first_imgPotential first home buyers say they have other debts to pay off before they can think about taking on a mortgage. Picture: GettyDESPITE what many may think saving a deposit isn’t the most stressful part of buying a first home.A survey of first home buyers found trying to navigate and assess a complicated range of mortgages stressed them almost more than any other part of the process.And it was Queensland buyers who found it the harder than buyers in any other state according to the latest Homebuyer Barometer from homeloans.com.au.Spokesman Will Keall said navigating the maze of mortgages was overwhelming for many first home buyers.Video Player is loading.Play VideoPlayNext playlist itemMuteCurrent Time 0:00/Duration 1:40Loaded: 0%Stream Type LIVESeek to live, currently playing liveLIVERemaining Time -1:40 Playback Rate1xChaptersChaptersDescriptionsdescriptions off, selectedCaptionscaptions settings, opens captions settings dialogcaptions off, selectedQuality Levels720p720pHD540p540p360p360p270p270pAutoA, selectedAudio Trackdefault, selectedFullscreenThis is a modal window.Beginning of dialog window. Escape will cancel and close the window.TextColorWhiteBlackRedGreenBlueYellowMagentaCyanTransparencyOpaqueSemi-TransparentBackgroundColorBlackWhiteRedGreenBlueYellowMagentaCyanTransparencyOpaqueSemi-TransparentTransparentWindowColorBlackWhiteRedGreenBlueYellowMagentaCyanTransparencyTransparentSemi-TransparentOpaqueFont Size50%75%100%125%150%175%200%300%400%Text Edge StyleNoneRaisedDepressedUniformDropshadowFont FamilyProportional Sans-SerifMonospace Sans-SerifProportional SerifMonospace SerifCasualScriptSmall CapsReset restore all settings to the default valuesDoneClose Modal DialogEnd of dialog window.This is a modal window. This modal can be closed by pressing the Escape key or activating the close button.PlayMuteCurrent Time 0:00/Duration 0:00Loaded: 0%Stream Type LIVESeek to live, currently playing liveLIVERemaining Time -0:00 Playback Rate1xFullscreenClose Modal DialogThis is a modal window. This modal can be closed by pressing the Escape key or activating the close button.The First Home Buyers Super Saver Scheme01:40 Related videos 01:40The First Home Buyers Super Saver Scheme01:25First home buyer struggles01:13Affordability Stamp Duty Changes03:25Auction Mornings – First home buyer01:07Tenant to Homeowner00:51Household DebtIn Queensland 28 per cent of respondents said finding the right property was the biggest stress, above finding the right mortgage 25 per cent.Many potential home buyers revealed they had to pay off existing debts before they could think about saving for and buying a home.More from newsMould, age, not enough to stop 17 bidders fighting for this home3 hours agoBuyers ‘crazy’ not to take govt freebies, says 28-yr-old investor3 hours ago“Worryingly, it’s the Millennials who had the greatest debt to pay — over $10,000 — while saving for a deposit, while those aged between 45 and 64 had the smallest debt, with 90 per cent of those in that age range needing to pay off less than $5,000,” Mr Keall said.The survey found a significant number (12 per cent) used money from their parents to help with the deposit.In Queensland 16 per cent of respondents relied on their parents for help.About 22 per cent also revealed the only way they could get into the market was to buy in conjunction with another person.last_img read more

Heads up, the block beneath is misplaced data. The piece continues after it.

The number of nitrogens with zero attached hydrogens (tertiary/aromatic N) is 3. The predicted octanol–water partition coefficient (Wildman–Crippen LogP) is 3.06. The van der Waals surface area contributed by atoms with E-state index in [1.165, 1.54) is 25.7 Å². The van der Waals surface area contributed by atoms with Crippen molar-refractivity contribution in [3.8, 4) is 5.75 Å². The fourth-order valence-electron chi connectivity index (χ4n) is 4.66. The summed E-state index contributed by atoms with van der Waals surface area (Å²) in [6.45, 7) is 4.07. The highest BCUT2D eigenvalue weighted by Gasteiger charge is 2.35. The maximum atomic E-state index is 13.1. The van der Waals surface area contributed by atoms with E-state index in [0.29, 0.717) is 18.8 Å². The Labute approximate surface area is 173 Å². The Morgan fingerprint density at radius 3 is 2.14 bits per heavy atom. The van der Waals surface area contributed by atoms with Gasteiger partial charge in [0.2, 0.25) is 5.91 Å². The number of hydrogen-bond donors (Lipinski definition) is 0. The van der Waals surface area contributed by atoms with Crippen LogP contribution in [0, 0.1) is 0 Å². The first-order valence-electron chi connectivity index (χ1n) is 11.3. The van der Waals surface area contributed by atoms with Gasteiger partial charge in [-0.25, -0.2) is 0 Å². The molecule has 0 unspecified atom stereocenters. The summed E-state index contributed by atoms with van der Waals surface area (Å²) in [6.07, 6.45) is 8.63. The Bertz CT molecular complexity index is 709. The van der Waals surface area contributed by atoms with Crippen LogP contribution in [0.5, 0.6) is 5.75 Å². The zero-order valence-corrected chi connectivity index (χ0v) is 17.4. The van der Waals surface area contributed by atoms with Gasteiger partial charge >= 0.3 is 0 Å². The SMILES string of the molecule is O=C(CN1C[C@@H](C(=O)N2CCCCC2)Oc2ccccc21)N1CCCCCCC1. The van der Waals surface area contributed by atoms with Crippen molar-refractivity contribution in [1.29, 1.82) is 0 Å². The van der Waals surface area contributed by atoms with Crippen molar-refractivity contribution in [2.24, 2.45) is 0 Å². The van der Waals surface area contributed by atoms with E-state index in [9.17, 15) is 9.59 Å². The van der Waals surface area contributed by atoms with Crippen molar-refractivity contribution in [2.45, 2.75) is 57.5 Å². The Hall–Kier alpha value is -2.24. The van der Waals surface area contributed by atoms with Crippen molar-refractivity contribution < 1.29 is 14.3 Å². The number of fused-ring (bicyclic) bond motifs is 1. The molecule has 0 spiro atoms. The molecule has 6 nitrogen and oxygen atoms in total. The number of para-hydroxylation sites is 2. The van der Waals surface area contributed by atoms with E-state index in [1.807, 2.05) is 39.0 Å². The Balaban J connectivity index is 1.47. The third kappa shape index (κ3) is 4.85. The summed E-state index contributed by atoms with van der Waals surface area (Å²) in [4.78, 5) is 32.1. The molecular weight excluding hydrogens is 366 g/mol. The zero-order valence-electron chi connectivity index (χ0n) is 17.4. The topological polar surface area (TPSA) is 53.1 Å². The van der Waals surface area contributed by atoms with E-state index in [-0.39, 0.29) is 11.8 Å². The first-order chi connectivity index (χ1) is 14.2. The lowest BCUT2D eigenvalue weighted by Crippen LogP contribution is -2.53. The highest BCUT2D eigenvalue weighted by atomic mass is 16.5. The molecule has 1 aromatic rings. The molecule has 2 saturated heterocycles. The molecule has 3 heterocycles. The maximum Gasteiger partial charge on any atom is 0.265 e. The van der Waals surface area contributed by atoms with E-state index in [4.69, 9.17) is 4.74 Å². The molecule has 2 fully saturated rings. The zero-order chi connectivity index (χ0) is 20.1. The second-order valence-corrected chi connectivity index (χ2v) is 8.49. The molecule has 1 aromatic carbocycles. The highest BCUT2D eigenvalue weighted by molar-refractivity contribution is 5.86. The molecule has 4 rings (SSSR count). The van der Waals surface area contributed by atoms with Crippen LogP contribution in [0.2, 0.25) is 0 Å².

first_imgThe second annual Karl Performance Arizona IMCA Modified Tour came to an end Sunday at Cocopah Speedway with Ricky Thornton Jr. in victory lane for the second time. (Photo by Melissa Coker, Melissa’s Out On A Limb Photography) By Mike SpiekerSOMERTON, Ariz. (Feb. 18) – The second annual Karl Performance Arizona IMCA Modified Tour came to a close with a Sunday matinee at Cocopah Speedway and Ricky Thornton Jr. ended his afternoon with the $1,500 Winter Nationals feature win.Thornton grabbed the lead from the pole as Aaron Turnbull followed him into second. Thornton quickly pulled away from the field, opening his advantage to over two seconds by lap five.The field stretched itself out throughout the first half of the race until Thornton reached the tail of the field with 13 of 25 laps completed. Mired in traffic, Thornton’s lead quickly evaporated to just a half second on Turnbull.Turnbull, who was looking to pick up his second consecutive main event win, closed to within two car lengths until he was slowed by a lapped car. Thornton simultaneously over-drove turns one and two, which kept Turnbull within striking distance.In clean track, however, Thornton hit his marks and cruised to the checkered flag.“I kind of figured the groove was going to be right around the bottom. I knew Aaron was going to be good starting behind me so I knew I couldn’t make any big mistakes on the bottom through traffic,” Thornton said following his fifth 2018 Fast Shafts Allstar Invitational ballot qualifying vic­tory. “With about three to go, I missed the bottom and I thought the race was over. Luckily we had a big enough lead.”Turnbull, Tripp Gaylord, Marriott and Austin Kuehl rounded out the top five.Austin Howes picked up the Karl Chevrolet Northern SportMod win in a feature slowed by cau­tions. He got out to over a one second lead with under five circuits remaining and took the win unchallenged in the late stages.Nick Spainhoward, Chase Alves, Fred Ryland and Arie Schouten rounded out the top five.Feature results – 1. Ricky Thornton Jr.; 2. Aaron Turnbull; 3. Tripp Gaylord; 4. Hunter Marriott; 5. Aus­tin Kuehl; 6. Ryan Gaylord; 7. Cody Laney; 8. Anthony Roth; 9. Chris Abelson; 10. Spencer Wilson; 11. Casey Arneson; 12. Jeff Taylor; 13. Chad Andersen; 14. Kody Scholpp; 15. Casey Skyberg; 16. Chaz Baca; 17. John Parmeley; 18. Troy Morris; 19. Dylan Goplen; 20. Shawn Strand; 21. D.J. Shannon; 22. Tim Ward; 23. Marlyn Seidler; 24. Wade Taylor; 25. Alex Stanford; 26. Lucas Schott.last_img read more